by Nicole Hanratty
 
How are technology and journalism transforming story-telling today?
 
There is no time to rest on your laurels in the field of Communications today.  If you are not thinking about virtual reality, drones, the Internet of Things, 3D video, and other new ways to transform information into new formats then you risk falling behind.
 

Technology and Journalism in Digital Communications

 
It used to be enough for journalists to type out their story or explain it on camera.  Now, when we watch the news we look for flashy graphics, interactive technology, and innovative delivery.
 

  • 1. Imagine a journalist on the site of an architectural dig site that uncovered ancient remains of lost civilization.  With 3D scanning and an app on their mobile phone, they could print a 3D model of what they see to bring the story to life.  You can learn how to create a 3D scan for free here on Lynda.com and how to print with a 3D printer here.
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  • 2. With virtual reality, that same story could bring the viewer directly onto the site and allow them to discover hidden treasure first hand.  For example, The New York Times now has a NYT VR App, where you can find stories told in virtual reality with immersive 360 degree video that require nothing more than a smartphone and Google Cardboard (see photo above).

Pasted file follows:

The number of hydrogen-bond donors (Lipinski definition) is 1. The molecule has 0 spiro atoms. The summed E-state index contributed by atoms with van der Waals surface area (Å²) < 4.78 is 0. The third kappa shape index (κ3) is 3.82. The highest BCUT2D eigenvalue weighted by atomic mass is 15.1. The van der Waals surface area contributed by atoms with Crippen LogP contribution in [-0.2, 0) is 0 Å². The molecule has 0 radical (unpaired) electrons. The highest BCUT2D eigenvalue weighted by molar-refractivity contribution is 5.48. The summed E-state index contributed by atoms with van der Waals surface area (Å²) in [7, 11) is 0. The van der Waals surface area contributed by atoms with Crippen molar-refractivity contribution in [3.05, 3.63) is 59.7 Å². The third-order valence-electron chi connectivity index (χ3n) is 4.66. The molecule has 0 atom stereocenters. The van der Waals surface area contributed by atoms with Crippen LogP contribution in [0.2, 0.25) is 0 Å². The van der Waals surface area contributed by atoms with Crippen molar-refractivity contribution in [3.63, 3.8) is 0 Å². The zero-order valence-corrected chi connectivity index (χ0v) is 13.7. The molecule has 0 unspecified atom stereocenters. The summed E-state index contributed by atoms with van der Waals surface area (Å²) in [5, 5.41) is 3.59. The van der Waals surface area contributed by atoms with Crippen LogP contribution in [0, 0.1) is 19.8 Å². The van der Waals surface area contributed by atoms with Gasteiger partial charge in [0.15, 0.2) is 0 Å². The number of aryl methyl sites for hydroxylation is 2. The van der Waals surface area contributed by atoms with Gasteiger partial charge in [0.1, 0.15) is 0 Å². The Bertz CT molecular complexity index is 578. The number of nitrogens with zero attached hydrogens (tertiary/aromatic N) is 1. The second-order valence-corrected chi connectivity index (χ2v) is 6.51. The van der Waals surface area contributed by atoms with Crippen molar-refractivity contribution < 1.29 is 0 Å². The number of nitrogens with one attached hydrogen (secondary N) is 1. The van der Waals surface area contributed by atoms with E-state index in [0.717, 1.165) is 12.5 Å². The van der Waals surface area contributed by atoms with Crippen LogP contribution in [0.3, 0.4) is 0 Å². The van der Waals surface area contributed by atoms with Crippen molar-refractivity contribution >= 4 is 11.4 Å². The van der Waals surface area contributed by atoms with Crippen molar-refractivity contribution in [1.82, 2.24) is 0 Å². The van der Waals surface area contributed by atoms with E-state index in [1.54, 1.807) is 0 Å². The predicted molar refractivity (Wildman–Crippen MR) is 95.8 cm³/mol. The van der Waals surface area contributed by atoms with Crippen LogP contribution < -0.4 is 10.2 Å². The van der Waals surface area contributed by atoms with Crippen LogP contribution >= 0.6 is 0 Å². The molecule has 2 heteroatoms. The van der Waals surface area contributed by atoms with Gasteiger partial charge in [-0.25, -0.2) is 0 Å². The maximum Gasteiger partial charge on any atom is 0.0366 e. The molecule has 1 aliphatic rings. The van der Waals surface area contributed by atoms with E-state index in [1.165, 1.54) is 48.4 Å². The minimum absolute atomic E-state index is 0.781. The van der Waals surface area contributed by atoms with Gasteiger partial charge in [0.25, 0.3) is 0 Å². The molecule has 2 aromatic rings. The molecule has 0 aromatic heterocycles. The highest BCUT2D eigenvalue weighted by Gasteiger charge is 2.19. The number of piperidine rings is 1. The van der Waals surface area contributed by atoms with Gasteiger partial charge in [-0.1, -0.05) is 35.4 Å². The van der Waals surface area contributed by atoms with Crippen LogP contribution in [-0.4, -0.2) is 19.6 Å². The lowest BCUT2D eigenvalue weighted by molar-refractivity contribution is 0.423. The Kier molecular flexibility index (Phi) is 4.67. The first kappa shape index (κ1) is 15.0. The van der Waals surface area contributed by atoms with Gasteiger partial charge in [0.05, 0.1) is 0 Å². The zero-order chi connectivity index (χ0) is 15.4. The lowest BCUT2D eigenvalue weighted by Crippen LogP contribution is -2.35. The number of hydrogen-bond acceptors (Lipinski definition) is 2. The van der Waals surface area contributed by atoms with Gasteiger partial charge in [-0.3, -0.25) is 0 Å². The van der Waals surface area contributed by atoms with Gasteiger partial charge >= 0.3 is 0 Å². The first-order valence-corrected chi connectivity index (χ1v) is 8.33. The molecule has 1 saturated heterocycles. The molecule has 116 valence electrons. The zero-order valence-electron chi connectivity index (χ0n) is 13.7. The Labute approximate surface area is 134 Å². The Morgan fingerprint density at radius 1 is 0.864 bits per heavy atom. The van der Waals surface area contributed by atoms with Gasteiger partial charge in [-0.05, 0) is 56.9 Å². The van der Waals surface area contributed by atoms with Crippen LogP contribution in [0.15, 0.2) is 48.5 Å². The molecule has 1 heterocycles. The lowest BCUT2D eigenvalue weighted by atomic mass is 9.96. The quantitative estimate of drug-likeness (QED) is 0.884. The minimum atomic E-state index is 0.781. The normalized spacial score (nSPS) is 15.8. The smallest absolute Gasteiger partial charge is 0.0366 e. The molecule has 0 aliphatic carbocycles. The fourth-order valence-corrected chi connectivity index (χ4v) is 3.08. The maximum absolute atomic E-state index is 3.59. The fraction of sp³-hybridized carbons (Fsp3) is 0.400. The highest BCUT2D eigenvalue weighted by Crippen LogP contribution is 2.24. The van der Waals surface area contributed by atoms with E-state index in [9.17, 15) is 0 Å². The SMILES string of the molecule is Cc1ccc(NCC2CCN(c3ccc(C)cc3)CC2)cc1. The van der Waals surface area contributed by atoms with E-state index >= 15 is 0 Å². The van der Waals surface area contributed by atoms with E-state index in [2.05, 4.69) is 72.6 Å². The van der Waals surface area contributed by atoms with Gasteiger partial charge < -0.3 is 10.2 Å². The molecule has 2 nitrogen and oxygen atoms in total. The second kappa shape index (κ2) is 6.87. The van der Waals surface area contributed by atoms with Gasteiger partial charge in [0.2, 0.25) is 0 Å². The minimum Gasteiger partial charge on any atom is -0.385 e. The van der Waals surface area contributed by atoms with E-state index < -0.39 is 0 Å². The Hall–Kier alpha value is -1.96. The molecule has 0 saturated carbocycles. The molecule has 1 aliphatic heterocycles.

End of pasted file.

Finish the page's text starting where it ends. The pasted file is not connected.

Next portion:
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  • 3. Using drone technology the journalist could provide an aerial view of the site, even if it is in a remote location. Also using drones, the journalist could provide video into small spaces, tunnels, and areas that are unsafe for humans to walk into and explore.  Check out “A tale of two Syrias, told by drones” by Ishaan Tharoor in the Washington Post. Says Tharoor, “In one drone video, government-held west Aleppo appears verdant and bustling. Another shows rebel-held east Aleppo as a pock-marked wasteland.”[1] This technology brings a new angle to the story.
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    *This WordPress review is for educational purposes only via the Digital Communications Journalism course at Syracuse Newhouse Communications School.

       
      Sources
       

    1. Tharoor, Ishaan. October 4, 2016.  Washington Post. “A tale of two Syrias, told by drones” Retrieved via https://www.washingtonpost.com/news/worldviews/wp/2016/10/04/a-tale-of-two-syrias-told-by-drones/.